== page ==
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Behind-the-Wheel

Dealing with vehicles that should not be on the road

Defective vehicles

As a police officer, sometimes you run across a vehicle on your patrols that has such serious defects it should never have left the driveway.

A “Notice and Order No. 1” is the tool used by police to remove the vehicle from the highway and keep it removed until it has been repaired and passed inspection.

Examples of serious defects I ran across as an RCMP officer included:

• A pickup truck driven at night with only one light working—the high beam on the passenger side.

• A car whose frame was so rotten you could see the sag in the body when you looked at it from the side.

• A pickup truck with no brake fluid in half of the master cylinder.

In situations like those, Division 25.30 of the Motor Vehicle Act regulation gives an officer the authority to do three things:

• Order the vehicle removed from the road immediately, be taken to an inspection facility for examination and not driven on the road again until the vehicle passes inspection.

• Order the driver to surrender the vehicle licence document and licence plates to the officer.

• Notify the officer who issued the order that inspection has been passed before the vehicle is driven on the road again.

If it is necessary to use a tow truck to remove the vehicle, the cost of the tow is the responsibility of the vehicle's owner. The Notice and Order No. 1 is forwarded to ICBC and the licence record is marked to indicate when the order was issued. That mark remains until the vehicle has passed inspection and the inspection facility forwards a copy of the passed inspection report to ICBC.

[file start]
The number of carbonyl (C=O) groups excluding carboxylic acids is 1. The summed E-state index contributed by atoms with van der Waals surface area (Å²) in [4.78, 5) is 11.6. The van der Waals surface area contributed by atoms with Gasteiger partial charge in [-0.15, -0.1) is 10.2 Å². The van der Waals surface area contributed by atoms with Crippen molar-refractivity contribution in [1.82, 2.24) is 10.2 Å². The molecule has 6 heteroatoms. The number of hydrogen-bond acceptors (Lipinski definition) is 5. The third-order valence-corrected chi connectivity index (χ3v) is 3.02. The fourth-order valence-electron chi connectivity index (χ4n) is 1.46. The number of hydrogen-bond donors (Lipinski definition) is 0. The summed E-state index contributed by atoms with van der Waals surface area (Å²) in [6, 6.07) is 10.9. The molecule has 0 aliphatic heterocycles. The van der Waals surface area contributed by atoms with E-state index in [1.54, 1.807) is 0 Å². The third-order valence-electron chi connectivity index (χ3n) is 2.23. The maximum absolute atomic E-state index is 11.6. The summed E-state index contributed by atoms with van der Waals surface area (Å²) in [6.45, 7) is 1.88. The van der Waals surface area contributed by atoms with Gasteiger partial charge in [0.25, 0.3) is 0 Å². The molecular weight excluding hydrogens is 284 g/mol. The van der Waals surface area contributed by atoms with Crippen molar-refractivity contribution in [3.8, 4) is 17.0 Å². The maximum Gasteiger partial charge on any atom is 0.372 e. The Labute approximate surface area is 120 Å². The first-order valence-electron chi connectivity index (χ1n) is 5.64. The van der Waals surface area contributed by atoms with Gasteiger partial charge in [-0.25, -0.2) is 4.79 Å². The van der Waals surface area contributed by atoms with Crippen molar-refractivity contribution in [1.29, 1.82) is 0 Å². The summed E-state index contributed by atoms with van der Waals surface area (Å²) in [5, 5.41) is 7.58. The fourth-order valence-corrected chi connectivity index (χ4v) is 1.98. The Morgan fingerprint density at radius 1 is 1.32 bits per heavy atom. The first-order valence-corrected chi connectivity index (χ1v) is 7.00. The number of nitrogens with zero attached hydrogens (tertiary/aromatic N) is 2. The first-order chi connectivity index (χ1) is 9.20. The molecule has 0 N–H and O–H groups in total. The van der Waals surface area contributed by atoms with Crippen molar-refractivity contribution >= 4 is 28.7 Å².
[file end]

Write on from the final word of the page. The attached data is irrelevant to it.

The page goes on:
In addition, ICBC will refuse to carry out any licence transactions for the vehicle until the pass is received.

If the driver continues to drive the vehicle before it passes inspection, and is stopped by police, the routine computer checks of the driver and his or her vehicle will reveal the outstanding Notice and Order No. 1. A tow truck will be called and a $598 violation ticket will be issued.

If the vehicle is not worth fixing, notify ICBC and cancel the insurance. The owner will not have to present it at a facility for inspection prior to disposal.

If he or she sells the vehicle to someone other than a scrap dealer, they must advise the new owner of the outstanding Notice and Order No. 1 because the order follows the vehicle. It would then be up to the new owner to deal with it.

The issuing officer does have the authority to cancel a Notice and Order No. 1. If a driver thinks it has been issued in error, her or she will have to convince them to withdraw it.

This article is written by or on behalf of an outsourced columnist and does not necessarily reflect the views of Castanet.



More Behind the Wheel articles

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About the Author

Tim Schewe is a retired constable with many years of traffic law enforcement experience. He has been writing his column for most of the 20 years of his service in the RCMP.

The column was 'The Beat Goes On' in Fort St. John, 'Traffic Tips' in the South Okanagan and now 'Behind the Wheel' on Vancouver Island and here on Castanet.net.

Schewe retired from the force in January of 2006, but the column has become a habit, and continues.

To comment, please email

To learn more, visit DriveSmartBC



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The views expressed are strictly those of the author and not necessarily those of Castanet. Castanet does not warrant the contents.

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